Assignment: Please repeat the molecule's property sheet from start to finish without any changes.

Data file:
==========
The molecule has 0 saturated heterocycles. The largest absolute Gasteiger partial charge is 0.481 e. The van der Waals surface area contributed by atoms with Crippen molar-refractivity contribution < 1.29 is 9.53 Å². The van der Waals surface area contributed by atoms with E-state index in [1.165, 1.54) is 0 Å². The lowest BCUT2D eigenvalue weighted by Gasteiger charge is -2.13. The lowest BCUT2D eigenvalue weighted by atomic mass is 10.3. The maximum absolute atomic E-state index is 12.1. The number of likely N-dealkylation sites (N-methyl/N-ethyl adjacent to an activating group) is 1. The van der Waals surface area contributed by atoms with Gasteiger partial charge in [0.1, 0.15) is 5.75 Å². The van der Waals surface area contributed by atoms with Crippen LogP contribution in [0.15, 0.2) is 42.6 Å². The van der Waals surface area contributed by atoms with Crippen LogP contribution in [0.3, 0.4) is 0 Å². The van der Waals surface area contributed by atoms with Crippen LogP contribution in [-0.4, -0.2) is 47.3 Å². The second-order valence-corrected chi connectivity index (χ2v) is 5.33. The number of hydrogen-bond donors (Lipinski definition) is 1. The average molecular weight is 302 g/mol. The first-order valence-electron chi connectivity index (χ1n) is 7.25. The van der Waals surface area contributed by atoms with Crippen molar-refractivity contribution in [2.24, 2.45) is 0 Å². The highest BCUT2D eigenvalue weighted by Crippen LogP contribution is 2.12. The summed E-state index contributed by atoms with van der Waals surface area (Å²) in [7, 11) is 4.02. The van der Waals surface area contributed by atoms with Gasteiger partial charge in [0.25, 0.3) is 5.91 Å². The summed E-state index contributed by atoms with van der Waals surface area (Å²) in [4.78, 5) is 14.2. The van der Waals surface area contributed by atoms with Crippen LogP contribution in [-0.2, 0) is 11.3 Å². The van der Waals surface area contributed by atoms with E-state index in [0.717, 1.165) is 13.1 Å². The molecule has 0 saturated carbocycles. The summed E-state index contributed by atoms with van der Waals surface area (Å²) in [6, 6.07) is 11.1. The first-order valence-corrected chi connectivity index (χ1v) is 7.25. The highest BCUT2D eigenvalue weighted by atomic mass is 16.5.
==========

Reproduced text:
The molecule has 0 saturated heterocycles. The largest absolute Gasteiger partial charge is 0.481 e. The van der Waals surface area contributed by atoms with Crippen molar-refractivity contribution < 1.29 is 9.53 Å². The van der Waals surface area contributed by atoms with E-state index in [1.165, 1.54) is 0 Å². The lowest BCUT2D eigenvalue weighted by Gasteiger charge is -2.13. The lowest BCUT2D eigenvalue weighted by atomic mass is 10.3. The maximum absolute atomic E-state index is 12.1. The number of likely N-dealkylation sites (N-methyl/N-ethyl adjacent to an activating group) is 1. The van der Waals surface area contributed by atoms with Gasteiger partial charge in [0.1, 0.15) is 5.75 Å². The van der Waals surface area contributed by atoms with Crippen LogP contribution in [0.15, 0.2) is 42.6 Å². The van der Waals surface area contributed by atoms with Crippen LogP contribution in [0.3, 0.4) is 0 Å². The van der Waals surface area contributed by atoms with Crippen LogP contribution in [-0.4, -0.2) is 47.3 Å². The second-order valence-corrected chi connectivity index (χ2v) is 5.33. The number of hydrogen-bond donors (Lipinski definition) is 1. The average molecular weight is 302 g/mol. The first-order valence-electron chi connectivity index (χ1n) is 7.25. The van der Waals surface area contributed by atoms with Crippen molar-refractivity contribution in [2.24, 2.45) is 0 Å². The highest BCUT2D eigenvalue weighted by Crippen LogP contribution is 2.12. The summed E-state index contributed by atoms with van der Waals surface area (Å²) in [7, 11) is 4.02. The van der Waals surface area contributed by atoms with Gasteiger partial charge in [0.25, 0.3) is 5.91 Å². The summed E-state index contributed by atoms with van der Waals surface area (Å²) in [4.78, 5) is 14.2. The van der Waals surface area contributed by atoms with Crippen LogP contribution in [-0.2, 0) is 11.3 Å². The van der Waals surface area contributed by atoms with E-state index in [0.717, 1.165) is 13.1 Å². The molecule has 0 saturated carbocycles. The summed E-state index contributed by atoms with van der Waals surface area (Å²) in [6, 6.07) is 11.1. The first-order valence-corrected chi connectivity index (χ1v) is 7.25. The highest BCUT2D eigenvalue weighted by atomic mass is 16.5.